Dragon said moving ahead with a consulting agreement now puts the city in a position to assess all its options, and said she saw no downside to moving forward.
“By going out with our own consultant and getting pricing and signing a short-term agreement, we will know what we can do here locally,” Dragon said. “That gives time for this other group to get up and running, and then when we’re ready to renew, we will know what they can offer in terms of cost.”
Clark also worried about having the same firms both design the plan and carry it out, questioning whether the designs might call for things that are in the best interest of the consultants rather than the city.
Lamb said both Good Energy and Standard Power have been thoroughly vetted and “there’s no evidence these companies are just in it for themselves,” he said.
The committee’s recommendation will move on to the full City Council next week for a final vote. If they approve it and the consultants start, the council will have additional opportunities to weigh in as the plan is developed.
A mom with a newborn. A family with two young kids. A woman and a child. These are all among the people whom Mindy Cambiar has tried to find housing for in the past two weeks.
Cambiar is the executive director of Hundred Nights Inc., an emergency shelter and resource center in Keene. During most of the pandemic she hasn’t been getting as many calls from people needing assistance securing housing as she normally does. In August, however, she had 12 calls — all from families.
“I do feel like evictions are up and there are more calls,” Cambiar said.
While homelessness can affect anyone, families with children are typically better protected than single individuals, said Karen Zook, director of UV Gear (formerly Silent Warriors), a Lebanon-based organization that provides resources and stop-gap services, like tents, to people who are unhoused.
“Under more normal circumstances, there are pretty good safeguards in place for families experiencing homelessness,” she said. “That population is well-served.”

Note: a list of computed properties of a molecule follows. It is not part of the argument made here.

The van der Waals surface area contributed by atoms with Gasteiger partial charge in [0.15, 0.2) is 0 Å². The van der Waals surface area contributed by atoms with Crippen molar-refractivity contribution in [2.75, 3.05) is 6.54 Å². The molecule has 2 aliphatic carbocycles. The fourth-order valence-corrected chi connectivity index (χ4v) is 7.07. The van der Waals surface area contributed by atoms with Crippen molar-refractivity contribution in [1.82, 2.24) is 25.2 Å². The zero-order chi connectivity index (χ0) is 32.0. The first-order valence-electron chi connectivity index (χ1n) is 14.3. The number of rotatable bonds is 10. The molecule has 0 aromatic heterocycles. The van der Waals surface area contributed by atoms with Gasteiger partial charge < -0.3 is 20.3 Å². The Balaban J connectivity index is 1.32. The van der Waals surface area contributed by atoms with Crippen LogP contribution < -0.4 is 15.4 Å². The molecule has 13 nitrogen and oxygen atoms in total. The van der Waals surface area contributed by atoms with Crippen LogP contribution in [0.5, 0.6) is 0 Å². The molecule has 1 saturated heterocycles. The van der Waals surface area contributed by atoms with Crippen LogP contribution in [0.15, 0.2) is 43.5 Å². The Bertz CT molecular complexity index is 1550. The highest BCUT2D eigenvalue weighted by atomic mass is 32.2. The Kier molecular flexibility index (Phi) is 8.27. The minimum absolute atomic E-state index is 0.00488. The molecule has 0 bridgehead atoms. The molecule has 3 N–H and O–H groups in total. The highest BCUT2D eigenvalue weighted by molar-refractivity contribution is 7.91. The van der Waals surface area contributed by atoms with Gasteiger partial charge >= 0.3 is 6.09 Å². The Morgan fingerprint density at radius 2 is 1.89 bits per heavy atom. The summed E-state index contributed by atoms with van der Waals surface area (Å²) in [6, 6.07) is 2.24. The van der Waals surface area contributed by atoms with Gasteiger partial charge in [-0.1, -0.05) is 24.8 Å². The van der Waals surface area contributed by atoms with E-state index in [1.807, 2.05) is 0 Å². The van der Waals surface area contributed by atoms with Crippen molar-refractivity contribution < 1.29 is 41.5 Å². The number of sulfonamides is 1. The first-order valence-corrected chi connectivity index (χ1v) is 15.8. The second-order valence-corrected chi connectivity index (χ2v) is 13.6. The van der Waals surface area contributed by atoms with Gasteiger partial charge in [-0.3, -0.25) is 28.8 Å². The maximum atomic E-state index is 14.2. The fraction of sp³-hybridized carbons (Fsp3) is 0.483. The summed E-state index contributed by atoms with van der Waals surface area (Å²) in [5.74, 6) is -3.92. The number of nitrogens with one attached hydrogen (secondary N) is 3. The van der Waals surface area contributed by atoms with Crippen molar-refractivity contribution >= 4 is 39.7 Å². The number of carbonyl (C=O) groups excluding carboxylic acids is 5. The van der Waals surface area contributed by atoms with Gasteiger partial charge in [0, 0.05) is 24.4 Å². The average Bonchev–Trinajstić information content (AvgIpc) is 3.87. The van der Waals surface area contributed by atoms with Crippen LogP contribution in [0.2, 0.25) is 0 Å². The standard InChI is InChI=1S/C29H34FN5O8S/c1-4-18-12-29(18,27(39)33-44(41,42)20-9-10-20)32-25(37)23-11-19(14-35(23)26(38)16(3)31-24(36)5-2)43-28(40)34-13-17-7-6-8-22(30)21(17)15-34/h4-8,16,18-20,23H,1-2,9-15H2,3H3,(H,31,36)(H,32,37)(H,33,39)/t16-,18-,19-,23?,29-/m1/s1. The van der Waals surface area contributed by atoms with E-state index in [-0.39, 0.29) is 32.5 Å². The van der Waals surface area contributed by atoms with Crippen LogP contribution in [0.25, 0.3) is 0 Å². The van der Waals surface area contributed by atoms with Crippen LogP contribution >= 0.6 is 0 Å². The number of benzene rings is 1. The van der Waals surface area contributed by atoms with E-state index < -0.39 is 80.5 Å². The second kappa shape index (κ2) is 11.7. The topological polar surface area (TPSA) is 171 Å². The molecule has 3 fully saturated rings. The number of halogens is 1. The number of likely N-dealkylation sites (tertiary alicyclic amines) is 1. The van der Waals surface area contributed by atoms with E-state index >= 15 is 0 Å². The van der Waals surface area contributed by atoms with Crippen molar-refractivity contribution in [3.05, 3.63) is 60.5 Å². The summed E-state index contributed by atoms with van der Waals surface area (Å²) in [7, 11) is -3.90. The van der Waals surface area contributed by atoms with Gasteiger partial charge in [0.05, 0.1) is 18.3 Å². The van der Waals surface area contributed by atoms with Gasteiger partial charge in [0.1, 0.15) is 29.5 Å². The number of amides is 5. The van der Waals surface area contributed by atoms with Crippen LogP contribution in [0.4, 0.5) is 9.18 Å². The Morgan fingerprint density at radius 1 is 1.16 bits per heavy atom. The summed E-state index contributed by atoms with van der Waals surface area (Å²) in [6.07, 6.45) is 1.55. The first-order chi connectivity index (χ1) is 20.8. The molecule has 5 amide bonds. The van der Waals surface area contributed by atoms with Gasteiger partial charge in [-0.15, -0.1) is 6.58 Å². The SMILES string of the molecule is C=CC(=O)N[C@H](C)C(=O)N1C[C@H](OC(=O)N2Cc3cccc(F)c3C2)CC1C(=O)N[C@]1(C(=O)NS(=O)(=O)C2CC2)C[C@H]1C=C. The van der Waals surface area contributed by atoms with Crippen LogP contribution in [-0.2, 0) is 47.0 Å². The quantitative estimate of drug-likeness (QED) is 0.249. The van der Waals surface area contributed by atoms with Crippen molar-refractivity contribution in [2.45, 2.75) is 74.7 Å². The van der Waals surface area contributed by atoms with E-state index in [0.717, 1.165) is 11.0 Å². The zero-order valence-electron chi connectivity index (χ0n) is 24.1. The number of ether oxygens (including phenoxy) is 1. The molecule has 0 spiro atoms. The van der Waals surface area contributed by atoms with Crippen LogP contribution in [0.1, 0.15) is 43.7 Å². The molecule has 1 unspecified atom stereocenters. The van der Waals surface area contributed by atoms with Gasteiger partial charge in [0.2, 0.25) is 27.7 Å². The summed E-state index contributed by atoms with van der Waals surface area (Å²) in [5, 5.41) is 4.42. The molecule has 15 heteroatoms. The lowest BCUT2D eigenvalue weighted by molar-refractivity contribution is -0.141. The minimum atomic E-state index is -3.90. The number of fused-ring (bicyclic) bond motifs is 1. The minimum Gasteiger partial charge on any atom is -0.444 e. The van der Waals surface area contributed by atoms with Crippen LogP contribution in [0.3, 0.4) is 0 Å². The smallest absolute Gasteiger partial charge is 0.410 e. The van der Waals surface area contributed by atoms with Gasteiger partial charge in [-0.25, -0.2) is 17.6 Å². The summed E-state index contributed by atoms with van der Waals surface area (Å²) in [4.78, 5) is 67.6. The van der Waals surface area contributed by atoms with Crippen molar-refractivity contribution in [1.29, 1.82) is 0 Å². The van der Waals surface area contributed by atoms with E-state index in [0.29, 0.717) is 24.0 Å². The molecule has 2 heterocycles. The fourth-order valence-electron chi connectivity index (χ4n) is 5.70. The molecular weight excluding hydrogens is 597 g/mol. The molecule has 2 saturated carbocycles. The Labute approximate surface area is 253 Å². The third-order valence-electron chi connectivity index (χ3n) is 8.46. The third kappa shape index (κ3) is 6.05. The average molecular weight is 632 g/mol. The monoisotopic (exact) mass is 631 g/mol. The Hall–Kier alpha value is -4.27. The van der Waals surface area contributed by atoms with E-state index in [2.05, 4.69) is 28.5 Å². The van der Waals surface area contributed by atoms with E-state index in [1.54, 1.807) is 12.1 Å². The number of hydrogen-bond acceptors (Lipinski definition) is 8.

However, since July, a lot has changed for families that are experiencing or are at risk of homelessness, Cambiar and Zook said. Family shelters — including the one operated by Hundred Nights — have had to enact social distancing, meaning that fewer beds are available. For the first few months of the pandemic, New Hampshire housed more homeless families in motels to make up for the loss, but the qualifications for that program became more stringent in July, Zook said. At the same time the state ban on evictions lapsed on July 3, right around the time that federal pandemic unemployment assistance ended.
This week, the federal Centers for Disease Control and Prevention announced a federal eviction moratorium through Dec. 31. People working with the homeless population and those at risk for homelessness in the state say that the ban is welcome, but could just delay the potential fallout of people who are unable to pay their rents.
“The underlying problem hasn’t been solved,” Zook said. Under current guidelines, when the moratorium ends all past rent will be due. That’s virtually impossible for people who have lost their jobs, she said.
“It would be one thing if the moratorium continued and then everyone was back at work, but they’re not able to be,” Zook said.